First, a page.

Learning to Say Thank You in a Jewish Way

I never learned a prayer of gratitude until recently. I grew up largely disconnected from my own faith. Judaism, like most religions, of course has a prayer for saying thank you.

Modim anachnu lach, I learned only a few years ago, means we give thanks to you. My teacher was Cantor Robbie Solomon, who has put the prayer to music in various ways. His simpler, folk-style composition particularly moves me. Perhaps it’s partly because Robbie once asked me to accompany him on my flute on that composition. I learned to feel the prayer not just as a listener but as a musician. Perhaps it’s because I experienced the prayer at a time when I needed to remember how thankful I was for what I had.

I accompanied Robbie on the prayer of gratitude a few years ago during a Friday night service as my husband sat in the sanctuary holding our barely two-month-old son. I was then 43 years old, a woman who just found love, marriage, and motherhood. Standing there with my flute, I was afraid of crumbling. I had recently been diagnosed with postpartum depression, which affects roughly 20 percent of first-time mothers. I was overanxious and at times petrified. I was petrified at that temple service that I might fail at something that always was so easy: putting my flute to my mouth and performing music.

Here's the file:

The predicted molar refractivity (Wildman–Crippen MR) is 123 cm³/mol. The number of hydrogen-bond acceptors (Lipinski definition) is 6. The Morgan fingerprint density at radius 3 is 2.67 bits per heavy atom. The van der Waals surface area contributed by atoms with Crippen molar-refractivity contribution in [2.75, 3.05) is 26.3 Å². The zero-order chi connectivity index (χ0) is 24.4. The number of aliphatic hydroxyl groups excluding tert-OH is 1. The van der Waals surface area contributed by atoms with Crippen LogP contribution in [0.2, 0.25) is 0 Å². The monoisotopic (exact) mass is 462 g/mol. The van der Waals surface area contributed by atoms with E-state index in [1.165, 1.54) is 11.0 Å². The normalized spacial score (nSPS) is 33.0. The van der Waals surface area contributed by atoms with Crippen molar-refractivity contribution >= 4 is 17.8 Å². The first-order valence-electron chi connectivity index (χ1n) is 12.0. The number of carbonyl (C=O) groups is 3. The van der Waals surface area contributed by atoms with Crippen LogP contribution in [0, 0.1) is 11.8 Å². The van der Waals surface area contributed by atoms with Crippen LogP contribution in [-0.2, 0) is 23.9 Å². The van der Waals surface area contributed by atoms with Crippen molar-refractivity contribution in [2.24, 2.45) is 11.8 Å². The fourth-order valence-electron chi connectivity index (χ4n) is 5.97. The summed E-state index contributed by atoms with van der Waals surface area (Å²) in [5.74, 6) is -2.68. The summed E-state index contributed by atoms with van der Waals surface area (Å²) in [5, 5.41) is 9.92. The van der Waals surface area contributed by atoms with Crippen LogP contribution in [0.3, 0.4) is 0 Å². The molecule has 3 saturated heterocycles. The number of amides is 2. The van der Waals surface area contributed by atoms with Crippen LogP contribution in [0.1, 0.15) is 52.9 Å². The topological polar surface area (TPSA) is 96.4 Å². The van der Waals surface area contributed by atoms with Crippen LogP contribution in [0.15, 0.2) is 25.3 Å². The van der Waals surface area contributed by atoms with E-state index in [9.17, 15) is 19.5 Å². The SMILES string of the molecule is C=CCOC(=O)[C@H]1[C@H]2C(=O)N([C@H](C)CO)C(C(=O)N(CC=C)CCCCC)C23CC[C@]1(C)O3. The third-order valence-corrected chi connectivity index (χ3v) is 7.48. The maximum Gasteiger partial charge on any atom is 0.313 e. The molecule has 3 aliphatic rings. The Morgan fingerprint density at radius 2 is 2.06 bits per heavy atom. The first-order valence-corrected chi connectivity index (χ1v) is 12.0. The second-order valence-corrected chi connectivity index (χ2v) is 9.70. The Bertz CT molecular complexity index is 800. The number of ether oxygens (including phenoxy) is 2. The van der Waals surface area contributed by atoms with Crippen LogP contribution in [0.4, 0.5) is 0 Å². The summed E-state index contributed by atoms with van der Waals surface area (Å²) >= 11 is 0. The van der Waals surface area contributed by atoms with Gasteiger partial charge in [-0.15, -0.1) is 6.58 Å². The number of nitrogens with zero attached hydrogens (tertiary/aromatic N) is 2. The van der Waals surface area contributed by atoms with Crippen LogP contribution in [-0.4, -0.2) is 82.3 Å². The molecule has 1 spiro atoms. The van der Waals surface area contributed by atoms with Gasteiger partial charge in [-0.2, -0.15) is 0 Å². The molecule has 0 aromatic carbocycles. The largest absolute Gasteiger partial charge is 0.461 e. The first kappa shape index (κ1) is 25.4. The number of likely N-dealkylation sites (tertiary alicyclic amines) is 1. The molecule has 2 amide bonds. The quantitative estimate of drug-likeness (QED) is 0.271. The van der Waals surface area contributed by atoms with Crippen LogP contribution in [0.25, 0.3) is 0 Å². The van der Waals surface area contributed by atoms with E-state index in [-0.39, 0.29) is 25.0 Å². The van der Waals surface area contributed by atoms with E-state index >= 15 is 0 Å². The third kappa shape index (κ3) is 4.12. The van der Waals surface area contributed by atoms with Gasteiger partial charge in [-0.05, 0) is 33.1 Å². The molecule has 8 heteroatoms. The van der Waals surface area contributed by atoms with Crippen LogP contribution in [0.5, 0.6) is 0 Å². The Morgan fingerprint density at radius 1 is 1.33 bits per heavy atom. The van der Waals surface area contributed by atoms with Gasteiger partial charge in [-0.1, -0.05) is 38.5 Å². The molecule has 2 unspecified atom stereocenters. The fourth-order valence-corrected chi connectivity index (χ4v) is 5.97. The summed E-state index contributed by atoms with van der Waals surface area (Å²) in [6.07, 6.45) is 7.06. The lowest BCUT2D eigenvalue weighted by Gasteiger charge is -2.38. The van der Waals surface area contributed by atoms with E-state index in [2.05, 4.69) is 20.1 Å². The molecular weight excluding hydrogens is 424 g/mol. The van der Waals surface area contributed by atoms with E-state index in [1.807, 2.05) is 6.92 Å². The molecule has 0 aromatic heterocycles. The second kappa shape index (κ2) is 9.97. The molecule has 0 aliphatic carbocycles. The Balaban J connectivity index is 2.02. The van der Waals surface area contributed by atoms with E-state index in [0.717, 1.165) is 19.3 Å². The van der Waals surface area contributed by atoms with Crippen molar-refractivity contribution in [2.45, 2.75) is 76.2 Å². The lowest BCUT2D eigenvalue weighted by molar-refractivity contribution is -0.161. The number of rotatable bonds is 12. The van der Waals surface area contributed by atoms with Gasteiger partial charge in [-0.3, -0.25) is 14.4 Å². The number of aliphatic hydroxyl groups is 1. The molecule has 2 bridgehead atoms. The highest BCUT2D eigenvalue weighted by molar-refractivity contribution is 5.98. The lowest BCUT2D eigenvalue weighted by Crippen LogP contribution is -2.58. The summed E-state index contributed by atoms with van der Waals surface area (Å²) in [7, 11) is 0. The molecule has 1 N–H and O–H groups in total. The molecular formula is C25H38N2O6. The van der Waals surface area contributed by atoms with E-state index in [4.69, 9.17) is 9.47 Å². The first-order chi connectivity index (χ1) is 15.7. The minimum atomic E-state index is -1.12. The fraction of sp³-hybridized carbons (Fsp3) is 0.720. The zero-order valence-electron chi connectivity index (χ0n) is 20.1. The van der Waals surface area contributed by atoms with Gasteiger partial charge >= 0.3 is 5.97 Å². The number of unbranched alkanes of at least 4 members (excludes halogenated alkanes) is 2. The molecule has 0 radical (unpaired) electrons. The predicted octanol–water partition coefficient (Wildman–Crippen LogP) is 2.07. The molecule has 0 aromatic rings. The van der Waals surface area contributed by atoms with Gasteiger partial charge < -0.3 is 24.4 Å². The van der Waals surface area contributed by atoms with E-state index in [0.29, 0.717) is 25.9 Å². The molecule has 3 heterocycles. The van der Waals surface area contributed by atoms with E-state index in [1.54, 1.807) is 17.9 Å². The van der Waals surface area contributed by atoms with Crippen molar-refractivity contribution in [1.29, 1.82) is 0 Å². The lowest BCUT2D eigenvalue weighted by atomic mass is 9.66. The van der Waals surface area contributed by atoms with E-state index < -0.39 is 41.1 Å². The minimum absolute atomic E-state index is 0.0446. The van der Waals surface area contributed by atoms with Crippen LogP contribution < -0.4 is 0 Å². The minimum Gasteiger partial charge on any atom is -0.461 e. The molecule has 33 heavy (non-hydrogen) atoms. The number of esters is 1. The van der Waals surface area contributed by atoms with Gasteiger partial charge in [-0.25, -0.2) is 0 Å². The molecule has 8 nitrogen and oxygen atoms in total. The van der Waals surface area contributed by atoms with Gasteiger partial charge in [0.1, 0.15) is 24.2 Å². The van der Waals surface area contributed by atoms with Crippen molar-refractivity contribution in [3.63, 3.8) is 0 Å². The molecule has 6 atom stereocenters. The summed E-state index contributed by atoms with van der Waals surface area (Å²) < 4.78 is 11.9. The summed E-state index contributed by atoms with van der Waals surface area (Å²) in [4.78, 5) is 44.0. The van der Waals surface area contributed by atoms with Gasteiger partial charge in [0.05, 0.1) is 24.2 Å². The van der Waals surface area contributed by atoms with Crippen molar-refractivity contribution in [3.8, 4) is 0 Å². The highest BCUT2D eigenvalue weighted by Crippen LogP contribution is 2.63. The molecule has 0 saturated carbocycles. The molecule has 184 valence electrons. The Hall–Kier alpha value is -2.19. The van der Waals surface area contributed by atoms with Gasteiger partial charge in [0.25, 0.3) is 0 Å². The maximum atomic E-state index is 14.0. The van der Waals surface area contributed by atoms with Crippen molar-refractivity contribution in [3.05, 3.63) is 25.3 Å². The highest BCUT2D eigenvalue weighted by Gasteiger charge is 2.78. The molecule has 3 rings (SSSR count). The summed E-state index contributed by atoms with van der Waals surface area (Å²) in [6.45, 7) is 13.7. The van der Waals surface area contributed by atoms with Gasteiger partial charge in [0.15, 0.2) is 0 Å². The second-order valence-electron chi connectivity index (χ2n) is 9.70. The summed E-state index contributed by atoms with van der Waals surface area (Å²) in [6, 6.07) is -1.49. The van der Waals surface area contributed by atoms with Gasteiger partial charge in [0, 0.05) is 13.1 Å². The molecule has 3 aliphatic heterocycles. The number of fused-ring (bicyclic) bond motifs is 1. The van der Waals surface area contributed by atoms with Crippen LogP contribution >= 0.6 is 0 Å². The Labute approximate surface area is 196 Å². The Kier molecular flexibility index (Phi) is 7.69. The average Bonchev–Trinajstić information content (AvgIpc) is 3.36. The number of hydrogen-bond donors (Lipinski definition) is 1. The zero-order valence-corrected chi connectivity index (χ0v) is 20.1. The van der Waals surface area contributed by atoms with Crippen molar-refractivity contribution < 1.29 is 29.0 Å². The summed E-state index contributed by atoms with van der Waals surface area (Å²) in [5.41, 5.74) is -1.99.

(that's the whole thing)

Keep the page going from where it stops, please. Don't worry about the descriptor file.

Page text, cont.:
“For the gifts of beauty, joy and light, modim anachnu lach. For the laughter and the tears besides, modim anachnu lach. For all that’s kind and good and true, modim anachnu lach. Let us learn to live in gratitude, modim anachnu lach.”

Robbie sang, “Mo-oh-dim,” and I repeated back the phrase in a series of notes on the flute. Within minutes, my nervousness disappeared. There was nothing to fear. The music was familiar, and I had played with Robbie many times before. Combining prayer and song, once a foreign experience, was now as natural as brushing my hair.

Gifts were all around – my warm, caring husband, our baby with his big blue, curious eyes, and this community of Jews we were just getting to know. There was gratitude that I already was well on my way to healing – and my new young family, despite my fears, was in no danger of collapse. And there was gratitude for a gift that was larger than one person. Maybe that gift was faith.

Note: To see a beautiful idea for a prayer of Thanksgiving, read the latest blog post by author and Rabbi Naomi Levy.

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